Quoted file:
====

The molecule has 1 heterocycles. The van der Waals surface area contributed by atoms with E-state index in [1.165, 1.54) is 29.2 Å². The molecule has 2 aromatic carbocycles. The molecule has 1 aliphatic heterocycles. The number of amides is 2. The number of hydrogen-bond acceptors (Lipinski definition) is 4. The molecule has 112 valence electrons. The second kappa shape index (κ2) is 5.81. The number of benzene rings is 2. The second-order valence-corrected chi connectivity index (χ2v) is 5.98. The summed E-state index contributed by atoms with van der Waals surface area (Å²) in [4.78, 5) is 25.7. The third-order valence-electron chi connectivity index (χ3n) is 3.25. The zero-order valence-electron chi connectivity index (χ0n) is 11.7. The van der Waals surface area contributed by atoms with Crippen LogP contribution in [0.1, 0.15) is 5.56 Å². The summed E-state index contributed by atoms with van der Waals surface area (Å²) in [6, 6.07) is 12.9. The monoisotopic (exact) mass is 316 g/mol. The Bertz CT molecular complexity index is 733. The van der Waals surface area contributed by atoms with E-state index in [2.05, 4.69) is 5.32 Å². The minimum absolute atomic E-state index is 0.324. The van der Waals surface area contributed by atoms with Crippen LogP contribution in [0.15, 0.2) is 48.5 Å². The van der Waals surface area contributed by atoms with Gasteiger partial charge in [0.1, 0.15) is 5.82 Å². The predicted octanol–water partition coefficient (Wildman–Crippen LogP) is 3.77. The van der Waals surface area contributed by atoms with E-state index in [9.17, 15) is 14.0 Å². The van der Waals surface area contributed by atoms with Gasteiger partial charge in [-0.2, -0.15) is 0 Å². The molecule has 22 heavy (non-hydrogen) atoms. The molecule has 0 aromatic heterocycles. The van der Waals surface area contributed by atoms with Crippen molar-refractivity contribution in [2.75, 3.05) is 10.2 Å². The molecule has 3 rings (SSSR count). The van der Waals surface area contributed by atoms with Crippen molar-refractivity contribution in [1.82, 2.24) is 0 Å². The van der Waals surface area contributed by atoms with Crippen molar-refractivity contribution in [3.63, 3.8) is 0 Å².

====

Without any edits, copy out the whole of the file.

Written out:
The molecule has 1 heterocycles. The van der Waals surface area contributed by atoms with E-state index in [1.165, 1.54) is 29.2 Å². The molecule has 2 aromatic carbocycles. The molecule has 1 aliphatic heterocycles. The number of amides is 2. The number of hydrogen-bond acceptors (Lipinski definition) is 4. The molecule has 112 valence electrons. The second kappa shape index (κ2) is 5.81. The number of benzene rings is 2. The second-order valence-corrected chi connectivity index (χ2v) is 5.98. The summed E-state index contributed by atoms with van der Waals surface area (Å²) in [4.78, 5) is 25.7. The third-order valence-electron chi connectivity index (χ3n) is 3.25. The zero-order valence-electron chi connectivity index (χ0n) is 11.7. The van der Waals surface area contributed by atoms with Crippen LogP contribution in [0.1, 0.15) is 5.56 Å². The summed E-state index contributed by atoms with van der Waals surface area (Å²) in [6, 6.07) is 12.9. The monoisotopic (exact) mass is 316 g/mol. The Bertz CT molecular complexity index is 733. The van der Waals surface area contributed by atoms with E-state index in [2.05, 4.69) is 5.32 Å². The minimum absolute atomic E-state index is 0.324. The van der Waals surface area contributed by atoms with Crippen LogP contribution in [0.15, 0.2) is 48.5 Å². The van der Waals surface area contributed by atoms with Gasteiger partial charge in [0.1, 0.15) is 5.82 Å². The predicted octanol–water partition coefficient (Wildman–Crippen LogP) is 3.77. The van der Waals surface area contributed by atoms with E-state index in [9.17, 15) is 14.0 Å². The van der Waals surface area contributed by atoms with Gasteiger partial charge in [-0.2, -0.15) is 0 Å². The molecule has 22 heavy (non-hydrogen) atoms. The molecule has 0 aromatic heterocycles. The van der Waals surface area contributed by atoms with Crippen molar-refractivity contribution in [2.75, 3.05) is 10.2 Å². The molecule has 3 rings (SSSR count). The van der Waals surface area contributed by atoms with Crippen molar-refractivity contribution in [1.82, 2.24) is 0 Å². The van der Waals surface area contributed by atoms with Crippen molar-refractivity contribution in [3.63, 3.8) is 0 Å².